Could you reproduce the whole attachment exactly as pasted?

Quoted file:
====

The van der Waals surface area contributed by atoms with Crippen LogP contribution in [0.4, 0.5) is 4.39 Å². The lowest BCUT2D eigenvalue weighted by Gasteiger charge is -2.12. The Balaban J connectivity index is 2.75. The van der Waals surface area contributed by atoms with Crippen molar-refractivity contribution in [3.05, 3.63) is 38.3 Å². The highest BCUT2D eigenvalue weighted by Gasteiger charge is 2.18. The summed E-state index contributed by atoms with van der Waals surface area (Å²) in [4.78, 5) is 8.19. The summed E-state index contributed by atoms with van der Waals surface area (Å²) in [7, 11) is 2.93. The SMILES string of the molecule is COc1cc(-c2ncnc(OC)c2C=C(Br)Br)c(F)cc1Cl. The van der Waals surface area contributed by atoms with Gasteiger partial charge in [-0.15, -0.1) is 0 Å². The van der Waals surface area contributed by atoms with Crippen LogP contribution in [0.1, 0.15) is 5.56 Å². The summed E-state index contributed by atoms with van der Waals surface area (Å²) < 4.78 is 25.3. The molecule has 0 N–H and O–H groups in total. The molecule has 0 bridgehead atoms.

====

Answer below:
The van der Waals surface area contributed by atoms with Crippen LogP contribution in [0.4, 0.5) is 4.39 Å². The lowest BCUT2D eigenvalue weighted by Gasteiger charge is -2.12. The Balaban J connectivity index is 2.75. The van der Waals surface area contributed by atoms with Crippen molar-refractivity contribution in [3.05, 3.63) is 38.3 Å². The highest BCUT2D eigenvalue weighted by Gasteiger charge is 2.18. The summed E-state index contributed by atoms with van der Waals surface area (Å²) in [4.78, 5) is 8.19. The summed E-state index contributed by atoms with van der Waals surface area (Å²) in [7, 11) is 2.93. The SMILES string of the molecule is COc1cc(-c2ncnc(OC)c2C=C(Br)Br)c(F)cc1Cl. The van der Waals surface area contributed by atoms with Gasteiger partial charge in [-0.15, -0.1) is 0 Å². The van der Waals surface area contributed by atoms with Crippen LogP contribution in [0.1, 0.15) is 5.56 Å². The summed E-state index contributed by atoms with van der Waals surface area (Å²) < 4.78 is 25.3. The molecule has 0 N–H and O–H groups in total. The molecule has 0 bridgehead atoms.